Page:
HL Deb 24 June 1996 vol 573 cc587-9

2.37 p.m.

Lord Jenkins of Putney asked Her Majesty's Government:

Whether they are taking all the action they can to assist Aung San Suu Kyi and a democratically elected government in Burma, and whether they will take no action to support the present military dictatorship in power.

Lord Chesham

My Lords, we remain deeply concerned about the situation in Burma. We issued a statement on 22nd May and our ambassador in Rangoon followed it up with a démarche to the State Law and Order Restoration Council on 7th June. We have consistently pressed the State Law and Order Restoration Council to work with Aung San Suu Kyi and Burma's other democratic groups to achieve national reconciliation and democratic reform. We make it clear to the SLORC that resumption of normal relations is conditional on progress on this issue and other key issues.

Lord Jenkins of Putney

My Lords, I am grateful to the Minister for that reply. Is he aware that, in connection with relations with Burma, Aung San Suu Kyi has requested that tourism is not facilitated now? Is he further aware that while some travel agents have responded and deleted Burma from their advertising, others have not? Does the Minister think it proper to advise the Government to make it clear that they would like to discourage travel to Burma, in agreement with Aung San Suu Kyi's view, until such time as the country ceases to be under a military dictatorship?

Lord Chesham

My Lords, I have already said that, while we deplore the situation in Burma, we have no policy to introduce a ban on UK tourists visiting Burma. That would be almost impossible to bring about, but we are making everyone aware of the situation and our dislike of it.

Lord Dubs

My Lords, will the Government consider discouraging commercial links with Burma, which sustains one of the vilest regimes in the world? A clear statement that the Government believe that British firms should not do business with Burma would surely be helpful. Will the Government consider it?

Lord Chesham

My Lords, while not encouraging firms to do business with Burma, we believe that if they wish to do so we cannot absolutely forbid them. We believe that, with the pressures being brought to bear, improvements will definitely be made if the economic situation improves in Burma. That cannot be achieved by banning all business and trade with it.

Lord Jenkins of Putney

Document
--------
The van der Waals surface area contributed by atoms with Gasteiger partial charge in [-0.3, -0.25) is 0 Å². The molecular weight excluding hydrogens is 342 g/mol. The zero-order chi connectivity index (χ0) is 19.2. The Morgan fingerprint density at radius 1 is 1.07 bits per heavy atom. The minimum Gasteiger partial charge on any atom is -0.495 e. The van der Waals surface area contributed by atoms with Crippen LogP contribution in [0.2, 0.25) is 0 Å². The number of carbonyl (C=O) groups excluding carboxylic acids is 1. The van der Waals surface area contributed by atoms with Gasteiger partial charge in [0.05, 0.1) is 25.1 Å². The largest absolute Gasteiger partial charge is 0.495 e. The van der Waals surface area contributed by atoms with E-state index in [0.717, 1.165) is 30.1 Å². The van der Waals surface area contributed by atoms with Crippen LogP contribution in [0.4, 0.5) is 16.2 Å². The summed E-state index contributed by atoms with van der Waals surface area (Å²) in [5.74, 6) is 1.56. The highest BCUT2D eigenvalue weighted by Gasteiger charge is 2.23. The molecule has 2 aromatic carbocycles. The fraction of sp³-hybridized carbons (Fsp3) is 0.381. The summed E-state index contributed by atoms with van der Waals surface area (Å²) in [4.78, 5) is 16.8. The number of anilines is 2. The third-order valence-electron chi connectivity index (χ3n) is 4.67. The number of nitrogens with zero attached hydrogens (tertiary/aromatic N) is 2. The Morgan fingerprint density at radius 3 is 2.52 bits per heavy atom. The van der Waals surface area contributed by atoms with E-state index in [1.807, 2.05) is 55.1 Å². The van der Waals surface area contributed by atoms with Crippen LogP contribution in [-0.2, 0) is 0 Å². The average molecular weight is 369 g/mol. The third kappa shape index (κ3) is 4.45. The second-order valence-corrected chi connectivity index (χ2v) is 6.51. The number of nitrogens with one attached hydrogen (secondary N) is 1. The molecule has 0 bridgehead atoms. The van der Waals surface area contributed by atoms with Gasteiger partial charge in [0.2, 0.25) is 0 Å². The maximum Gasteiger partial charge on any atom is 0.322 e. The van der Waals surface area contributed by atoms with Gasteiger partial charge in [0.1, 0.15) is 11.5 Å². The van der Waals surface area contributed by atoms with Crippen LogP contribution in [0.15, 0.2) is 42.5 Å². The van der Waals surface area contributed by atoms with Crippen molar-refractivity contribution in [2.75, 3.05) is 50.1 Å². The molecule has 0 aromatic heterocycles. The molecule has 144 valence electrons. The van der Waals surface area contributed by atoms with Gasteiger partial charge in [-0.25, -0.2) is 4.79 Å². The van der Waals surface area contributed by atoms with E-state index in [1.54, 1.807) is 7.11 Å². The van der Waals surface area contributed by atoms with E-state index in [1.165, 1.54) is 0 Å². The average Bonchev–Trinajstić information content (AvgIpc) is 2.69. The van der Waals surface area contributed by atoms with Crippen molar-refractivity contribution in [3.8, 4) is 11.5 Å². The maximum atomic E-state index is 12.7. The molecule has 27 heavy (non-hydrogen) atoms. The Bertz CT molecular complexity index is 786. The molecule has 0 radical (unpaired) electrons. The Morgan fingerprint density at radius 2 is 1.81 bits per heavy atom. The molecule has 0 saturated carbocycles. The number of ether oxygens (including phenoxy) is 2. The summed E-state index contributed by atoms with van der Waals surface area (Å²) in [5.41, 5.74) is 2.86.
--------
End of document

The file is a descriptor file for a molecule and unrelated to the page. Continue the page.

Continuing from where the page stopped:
My Lords, does the Minister agree that, at least for the time being, there will be no government-sponsored trade missions to Burma?

Lord Chesham

My Lords, there is no intention to have one. There was to be a BEAMA mission in July, which the Government are not financing in any way. We know of no further missions this year, but if there were to be further missions they would have to be considered on a case-by-case basis. We have no intention of funding further trade missions to Burma in the foreseeable future.

Baroness Seear

My Lords, the Minister said that the Government could not ban firms from doing business with Burma. However, he was asked whether the Government would discourage such business. Surely discouragement to show the widespread opposition and loathing of the present regime is the least that we can ask.

Lord Chesham

My Lords, the noble Baroness is right and that is what we have been saying. It was in our statement on 22nd May.

Viscount Waverley

My Lords, should we not encourage the ASEAN countries in general and Singapore and Japan in particular to place much greater conditionality on the large amounts of inward investment that they put into Burma? Are the Government considering that and, if so, what is being achieved?

Lord Chesham

My Lords, it is difficult for us to tell Singapore or any of the ASEAN countries how they should behave and what their investments should be. We have made clear our loathing of the situation and hope that everyone takes the same attitude.

Lord Monkswell

My Lords, presumably Hong Kong is a member of the ASEAN group of nations. I believe that the Governor of Hong Kong is answerable to the British Government in that regard and therefore he could have some input.

Lord Chesham

My Lords, I am not certain about the situation with regard to Hong Kong. A large amount of the investment going into Burma goes through British dependent territories, but it is investment from non-UK companies.